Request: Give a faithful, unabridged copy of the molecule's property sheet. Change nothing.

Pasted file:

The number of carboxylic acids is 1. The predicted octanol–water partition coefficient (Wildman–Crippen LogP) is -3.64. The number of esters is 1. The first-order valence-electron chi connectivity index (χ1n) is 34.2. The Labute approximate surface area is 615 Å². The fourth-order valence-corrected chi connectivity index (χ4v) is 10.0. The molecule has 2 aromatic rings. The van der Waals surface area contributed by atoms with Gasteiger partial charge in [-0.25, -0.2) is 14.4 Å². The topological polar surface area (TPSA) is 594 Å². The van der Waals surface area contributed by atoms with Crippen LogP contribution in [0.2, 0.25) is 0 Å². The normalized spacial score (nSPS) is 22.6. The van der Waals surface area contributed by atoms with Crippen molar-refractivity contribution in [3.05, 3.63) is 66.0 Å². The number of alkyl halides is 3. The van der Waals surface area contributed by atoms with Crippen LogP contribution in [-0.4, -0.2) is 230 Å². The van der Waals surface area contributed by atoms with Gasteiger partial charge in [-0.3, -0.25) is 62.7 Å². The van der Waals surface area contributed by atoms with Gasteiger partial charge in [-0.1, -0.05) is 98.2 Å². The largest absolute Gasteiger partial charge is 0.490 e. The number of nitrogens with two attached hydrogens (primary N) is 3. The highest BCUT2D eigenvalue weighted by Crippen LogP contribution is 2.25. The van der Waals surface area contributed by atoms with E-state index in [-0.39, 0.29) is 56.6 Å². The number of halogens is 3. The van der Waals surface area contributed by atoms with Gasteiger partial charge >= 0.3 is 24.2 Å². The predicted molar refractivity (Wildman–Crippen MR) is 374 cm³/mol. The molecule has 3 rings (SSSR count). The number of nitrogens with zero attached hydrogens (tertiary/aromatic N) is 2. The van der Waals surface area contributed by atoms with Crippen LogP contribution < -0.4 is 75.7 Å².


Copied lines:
The number of carboxylic acids is 1. The predicted octanol–water partition coefficient (Wildman–Crippen LogP) is -3.64. The number of esters is 1. The first-order valence-electron chi connectivity index (χ1n) is 34.2. The Labute approximate surface area is 615 Å². The fourth-order valence-corrected chi connectivity index (χ4v) is 10.0. The molecule has 2 aromatic rings. The van der Waals surface area contributed by atoms with Gasteiger partial charge in [-0.25, -0.2) is 14.4 Å². The topological polar surface area (TPSA) is 594 Å². The van der Waals surface area contributed by atoms with Crippen LogP contribution in [0.2, 0.25) is 0 Å². The normalized spacial score (nSPS) is 22.6. The van der Waals surface area contributed by atoms with Crippen molar-refractivity contribution in [3.05, 3.63) is 66.0 Å². The number of alkyl halides is 3. The van der Waals surface area contributed by atoms with Crippen LogP contribution in [-0.4, -0.2) is 230 Å². The van der Waals surface area contributed by atoms with Gasteiger partial charge in [-0.3, -0.25) is 62.7 Å². The van der Waals surface area contributed by atoms with Gasteiger partial charge in [-0.1, -0.05) is 98.2 Å². The largest absolute Gasteiger partial charge is 0.490 e. The number of nitrogens with two attached hydrogens (primary N) is 3. The highest BCUT2D eigenvalue weighted by Crippen LogP contribution is 2.25. The van der Waals surface area contributed by atoms with E-state index in [-0.39, 0.29) is 56.6 Å². The number of halogens is 3. The van der Waals surface area contributed by atoms with Gasteiger partial charge >= 0.3 is 24.2 Å². The predicted molar refractivity (Wildman–Crippen MR) is 374 cm³/mol. The molecule has 3 rings (SSSR count). The number of nitrogens with zero attached hydrogens (tertiary/aromatic N) is 2. The van der Waals surface area contributed by atoms with Crippen LogP contribution < -0.4 is 75.7 Å².